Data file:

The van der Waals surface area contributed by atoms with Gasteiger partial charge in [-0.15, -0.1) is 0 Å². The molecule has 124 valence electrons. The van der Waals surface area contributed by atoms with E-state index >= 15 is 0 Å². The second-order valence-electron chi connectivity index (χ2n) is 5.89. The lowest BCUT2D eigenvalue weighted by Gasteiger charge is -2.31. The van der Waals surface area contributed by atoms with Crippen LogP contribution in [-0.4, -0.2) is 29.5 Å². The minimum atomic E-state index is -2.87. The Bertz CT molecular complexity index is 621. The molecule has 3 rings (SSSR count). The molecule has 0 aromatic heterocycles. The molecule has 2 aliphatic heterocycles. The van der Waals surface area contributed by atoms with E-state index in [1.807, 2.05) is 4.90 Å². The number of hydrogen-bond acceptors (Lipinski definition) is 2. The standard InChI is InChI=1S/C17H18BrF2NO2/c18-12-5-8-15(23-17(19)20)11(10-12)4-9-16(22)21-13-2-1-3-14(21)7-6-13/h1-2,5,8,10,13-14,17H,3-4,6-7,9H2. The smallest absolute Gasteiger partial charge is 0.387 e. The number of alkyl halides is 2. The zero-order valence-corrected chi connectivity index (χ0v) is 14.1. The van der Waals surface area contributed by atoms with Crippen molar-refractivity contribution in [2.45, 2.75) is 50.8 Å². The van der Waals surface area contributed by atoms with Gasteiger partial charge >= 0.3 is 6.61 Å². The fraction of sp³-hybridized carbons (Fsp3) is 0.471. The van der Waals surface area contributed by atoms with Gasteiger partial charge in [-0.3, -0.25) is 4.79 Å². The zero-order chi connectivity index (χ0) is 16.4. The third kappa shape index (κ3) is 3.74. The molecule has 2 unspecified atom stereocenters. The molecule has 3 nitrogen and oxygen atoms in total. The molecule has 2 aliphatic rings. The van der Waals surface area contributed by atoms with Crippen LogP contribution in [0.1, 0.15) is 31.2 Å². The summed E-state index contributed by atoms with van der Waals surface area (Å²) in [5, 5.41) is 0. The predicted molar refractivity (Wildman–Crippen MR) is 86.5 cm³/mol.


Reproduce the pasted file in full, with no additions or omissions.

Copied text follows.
The van der Waals surface area contributed by atoms with Gasteiger partial charge in [-0.15, -0.1) is 0 Å². The molecule has 124 valence electrons. The van der Waals surface area contributed by atoms with E-state index >= 15 is 0 Å². The second-order valence-electron chi connectivity index (χ2n) is 5.89. The lowest BCUT2D eigenvalue weighted by Gasteiger charge is -2.31. The van der Waals surface area contributed by atoms with Crippen LogP contribution in [-0.4, -0.2) is 29.5 Å². The minimum atomic E-state index is -2.87. The Bertz CT molecular complexity index is 621. The molecule has 3 rings (SSSR count). The molecule has 0 aromatic heterocycles. The molecule has 2 aliphatic heterocycles. The van der Waals surface area contributed by atoms with E-state index in [1.807, 2.05) is 4.90 Å². The number of hydrogen-bond acceptors (Lipinski definition) is 2. The standard InChI is InChI=1S/C17H18BrF2NO2/c18-12-5-8-15(23-17(19)20)11(10-12)4-9-16(22)21-13-2-1-3-14(21)7-6-13/h1-2,5,8,10,13-14,17H,3-4,6-7,9H2. The smallest absolute Gasteiger partial charge is 0.387 e. The number of alkyl halides is 2. The zero-order valence-corrected chi connectivity index (χ0v) is 14.1. The van der Waals surface area contributed by atoms with Crippen molar-refractivity contribution in [2.45, 2.75) is 50.8 Å². The van der Waals surface area contributed by atoms with Gasteiger partial charge >= 0.3 is 6.61 Å². The fraction of sp³-hybridized carbons (Fsp3) is 0.471. The van der Waals surface area contributed by atoms with Gasteiger partial charge in [-0.3, -0.25) is 4.79 Å². The zero-order chi connectivity index (χ0) is 16.4. The third kappa shape index (κ3) is 3.74. The molecule has 2 unspecified atom stereocenters. The molecule has 3 nitrogen and oxygen atoms in total. The molecule has 2 aliphatic rings. The van der Waals surface area contributed by atoms with Crippen LogP contribution in [0.1, 0.15) is 31.2 Å². The summed E-state index contributed by atoms with van der Waals surface area (Å²) in [5, 5.41) is 0. The predicted molar refractivity (Wildman–Crippen MR) is 86.5 cm³/mol.